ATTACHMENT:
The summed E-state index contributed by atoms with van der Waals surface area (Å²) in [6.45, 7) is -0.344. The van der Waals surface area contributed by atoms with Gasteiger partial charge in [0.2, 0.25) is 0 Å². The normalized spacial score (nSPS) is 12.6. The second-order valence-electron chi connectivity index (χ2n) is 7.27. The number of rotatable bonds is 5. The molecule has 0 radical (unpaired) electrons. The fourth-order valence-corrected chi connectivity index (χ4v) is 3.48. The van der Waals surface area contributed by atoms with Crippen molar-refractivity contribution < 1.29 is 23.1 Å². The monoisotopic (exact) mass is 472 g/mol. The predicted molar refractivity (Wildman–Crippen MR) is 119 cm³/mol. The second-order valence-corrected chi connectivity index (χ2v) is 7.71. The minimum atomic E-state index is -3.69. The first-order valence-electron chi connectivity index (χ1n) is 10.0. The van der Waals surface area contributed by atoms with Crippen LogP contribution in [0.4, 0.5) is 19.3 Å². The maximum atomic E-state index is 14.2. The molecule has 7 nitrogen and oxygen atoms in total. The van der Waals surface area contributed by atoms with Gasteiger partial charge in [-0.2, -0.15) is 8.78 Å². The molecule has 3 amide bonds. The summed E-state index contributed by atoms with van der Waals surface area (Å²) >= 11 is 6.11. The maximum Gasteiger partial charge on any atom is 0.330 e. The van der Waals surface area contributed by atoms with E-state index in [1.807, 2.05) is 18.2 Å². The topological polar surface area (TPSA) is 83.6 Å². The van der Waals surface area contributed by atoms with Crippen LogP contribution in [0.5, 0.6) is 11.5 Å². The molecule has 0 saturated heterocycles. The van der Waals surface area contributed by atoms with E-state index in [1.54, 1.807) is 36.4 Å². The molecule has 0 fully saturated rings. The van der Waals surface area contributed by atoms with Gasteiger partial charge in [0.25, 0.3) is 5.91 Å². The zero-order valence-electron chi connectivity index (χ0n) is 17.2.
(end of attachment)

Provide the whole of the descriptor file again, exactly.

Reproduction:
The summed E-state index contributed by atoms with van der Waals surface area (Å²) in [6.45, 7) is -0.344. The van der Waals surface area contributed by atoms with Gasteiger partial charge in [0.2, 0.25) is 0 Å². The normalized spacial score (nSPS) is 12.6. The second-order valence-electron chi connectivity index (χ2n) is 7.27. The number of rotatable bonds is 5. The molecule has 0 radical (unpaired) electrons. The fourth-order valence-corrected chi connectivity index (χ4v) is 3.48. The van der Waals surface area contributed by atoms with Crippen molar-refractivity contribution < 1.29 is 23.1 Å². The monoisotopic (exact) mass is 472 g/mol. The predicted molar refractivity (Wildman–Crippen MR) is 119 cm³/mol. The second-order valence-corrected chi connectivity index (χ2v) is 7.71. The minimum atomic E-state index is -3.69. The first-order valence-electron chi connectivity index (χ1n) is 10.0. The van der Waals surface area contributed by atoms with Crippen LogP contribution in [0.4, 0.5) is 19.3 Å². The maximum atomic E-state index is 14.2. The molecule has 7 nitrogen and oxygen atoms in total. The van der Waals surface area contributed by atoms with Gasteiger partial charge in [-0.2, -0.15) is 8.78 Å². The molecule has 3 amide bonds. The summed E-state index contributed by atoms with van der Waals surface area (Å²) >= 11 is 6.11. The maximum Gasteiger partial charge on any atom is 0.330 e. The van der Waals surface area contributed by atoms with E-state index in [1.807, 2.05) is 18.2 Å². The topological polar surface area (TPSA) is 83.6 Å². The van der Waals surface area contributed by atoms with Crippen LogP contribution in [0.5, 0.6) is 11.5 Å². The molecule has 0 saturated heterocycles. The van der Waals surface area contributed by atoms with E-state index in [1.54, 1.807) is 36.4 Å². The molecule has 0 fully saturated rings. The van der Waals surface area contributed by atoms with Gasteiger partial charge in [0.25, 0.3) is 5.91 Å². The zero-order valence-electron chi connectivity index (χ0n) is 17.2.